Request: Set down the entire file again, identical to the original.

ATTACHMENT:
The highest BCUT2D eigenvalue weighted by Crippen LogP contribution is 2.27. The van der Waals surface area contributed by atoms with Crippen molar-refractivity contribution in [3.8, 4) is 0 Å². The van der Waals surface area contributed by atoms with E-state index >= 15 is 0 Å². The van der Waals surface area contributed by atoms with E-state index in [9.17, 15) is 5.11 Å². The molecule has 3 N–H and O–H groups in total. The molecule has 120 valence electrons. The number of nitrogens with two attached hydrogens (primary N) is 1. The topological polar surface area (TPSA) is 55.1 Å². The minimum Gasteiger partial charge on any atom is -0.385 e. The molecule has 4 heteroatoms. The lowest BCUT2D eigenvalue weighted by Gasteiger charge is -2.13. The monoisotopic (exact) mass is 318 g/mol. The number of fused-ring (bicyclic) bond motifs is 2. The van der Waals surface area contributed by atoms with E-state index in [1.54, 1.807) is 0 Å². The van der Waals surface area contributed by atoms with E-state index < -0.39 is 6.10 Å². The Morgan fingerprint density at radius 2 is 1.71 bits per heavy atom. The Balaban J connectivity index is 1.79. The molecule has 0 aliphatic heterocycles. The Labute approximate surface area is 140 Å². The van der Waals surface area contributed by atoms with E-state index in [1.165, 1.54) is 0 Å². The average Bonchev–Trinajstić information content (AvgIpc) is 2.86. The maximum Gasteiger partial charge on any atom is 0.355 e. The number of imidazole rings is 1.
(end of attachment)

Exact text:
The highest BCUT2D eigenvalue weighted by Crippen LogP contribution is 2.27. The van der Waals surface area contributed by atoms with Crippen molar-refractivity contribution in [3.8, 4) is 0 Å². The van der Waals surface area contributed by atoms with E-state index >= 15 is 0 Å². The van der Waals surface area contributed by atoms with E-state index in [9.17, 15) is 5.11 Å². The molecule has 3 N–H and O–H groups in total. The molecule has 120 valence electrons. The number of nitrogens with two attached hydrogens (primary N) is 1. The topological polar surface area (TPSA) is 55.1 Å². The minimum Gasteiger partial charge on any atom is -0.385 e. The molecule has 4 heteroatoms. The lowest BCUT2D eigenvalue weighted by Gasteiger charge is -2.13. The monoisotopic (exact) mass is 318 g/mol. The number of fused-ring (bicyclic) bond motifs is 2. The van der Waals surface area contributed by atoms with E-state index in [1.54, 1.807) is 0 Å². The van der Waals surface area contributed by atoms with E-state index < -0.39 is 6.10 Å². The Morgan fingerprint density at radius 2 is 1.71 bits per heavy atom. The Balaban J connectivity index is 1.79. The molecule has 0 aliphatic heterocycles. The Labute approximate surface area is 140 Å². The van der Waals surface area contributed by atoms with E-state index in [1.165, 1.54) is 0 Å². The average Bonchev–Trinajstić information content (AvgIpc) is 2.86. The maximum Gasteiger partial charge on any atom is 0.355 e. The number of imidazole rings is 1.